Practicing Yoga at Home

Often people new to yoga benefit from the advise and presence of a trained yoga instructor. This really is the best way to be introduced to the practice and be sure you are performing the asanas correctly. However, a yoga class isn’t possible for everyone. Some don’t have a studio or gym offering yoga close to home and others just can’t spare the cash for classes.

The lack of access or funds doesn’t exclude you from the practice of yoga. Practicing yoga at home is possible, if you use a few precautions and start with the right materials. There are a large number of yoga DVDs on the market. In addition, if you subscribe to cable or satellite television, channels such as Fit TV have yoga programming. The On Demand feature on my home cable has a few yoga workouts, including a weekly morning practice that is pretty good.

Finding good yoga programming and DVDs is a matter of trial and error. You can browse online stores, read reviews and stay tuned to the DVD and book reviews category on this blog for some tips. However, the choice is really a matter of preference. The DVDs I like, another person may hate. Conversely, just because I, or another reviewer, gives a DVD high marks is no guarantee it will work for you.

Once you have selected a yoga DVD for your home practice, you’ll need a few more supplies. The first is a yoga mat, also called a sticky mat. These can be found in any store selling exercise equipment and in stores like Target for a reasonable price. You’ll need plenty of room to move around, so this may mean moving coffee tables to clear a space.

Wear loose fitting and comfortable clothes for your yoga practice. You can purchase yoga clothes, or just wear sweats or exercise pants and a t shirt. Props such as blocks and yoga straps are helpful for many beginners, but aren’t essential for everyone. Whether you will need props depends on your individual level of flexibility.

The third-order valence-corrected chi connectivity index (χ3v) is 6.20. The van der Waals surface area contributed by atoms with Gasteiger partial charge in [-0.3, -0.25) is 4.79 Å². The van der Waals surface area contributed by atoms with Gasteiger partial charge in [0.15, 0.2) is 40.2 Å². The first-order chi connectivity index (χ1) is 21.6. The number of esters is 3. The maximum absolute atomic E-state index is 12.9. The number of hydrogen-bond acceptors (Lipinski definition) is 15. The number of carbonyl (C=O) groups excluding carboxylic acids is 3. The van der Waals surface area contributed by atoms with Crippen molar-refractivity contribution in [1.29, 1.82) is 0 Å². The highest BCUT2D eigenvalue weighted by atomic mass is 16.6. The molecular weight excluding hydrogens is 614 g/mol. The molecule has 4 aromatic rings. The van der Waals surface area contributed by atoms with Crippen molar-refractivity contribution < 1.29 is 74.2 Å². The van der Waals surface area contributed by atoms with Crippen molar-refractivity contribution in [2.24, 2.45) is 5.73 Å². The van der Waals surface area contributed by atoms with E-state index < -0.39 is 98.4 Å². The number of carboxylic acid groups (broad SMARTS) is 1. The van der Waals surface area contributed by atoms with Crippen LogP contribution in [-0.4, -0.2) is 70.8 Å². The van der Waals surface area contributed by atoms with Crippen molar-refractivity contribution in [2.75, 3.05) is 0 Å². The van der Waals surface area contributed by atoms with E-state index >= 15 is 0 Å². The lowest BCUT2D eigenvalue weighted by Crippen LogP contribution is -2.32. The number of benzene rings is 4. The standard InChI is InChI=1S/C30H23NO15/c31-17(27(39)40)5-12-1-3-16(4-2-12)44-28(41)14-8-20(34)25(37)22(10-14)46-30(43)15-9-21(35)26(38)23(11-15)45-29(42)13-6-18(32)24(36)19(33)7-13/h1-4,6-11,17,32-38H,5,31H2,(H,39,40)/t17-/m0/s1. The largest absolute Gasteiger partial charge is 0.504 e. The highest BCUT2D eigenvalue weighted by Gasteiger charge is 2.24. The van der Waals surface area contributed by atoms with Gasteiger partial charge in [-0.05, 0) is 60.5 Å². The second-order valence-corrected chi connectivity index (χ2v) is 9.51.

The most important thing to remember when beginning a home yoga practice is to take it easy. Don’t push yourself, but gently work into the poses. Some beginner DVDs show people of different skill levels, including a person doing modifications of more difficult asanas. Always remember that yoga is a process and is not a competition, so don’t expect to match the instructor in skill on the first try.

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About Pattie Hughes

Pattie Hughes is a freelance writer and mother of four young children. She and her husband have been married since 1992. Pattie holds a degree in Elementary Education from Florida Atlantic University. Just before her third child was born, the family relocated to Pennsylvania to be near family. She stopped teaching and began writing. This gives her the opportunity to work from home and be with her children. She enjoys spending time with her family, doing crafts, playing outside at the park or just hanging out together.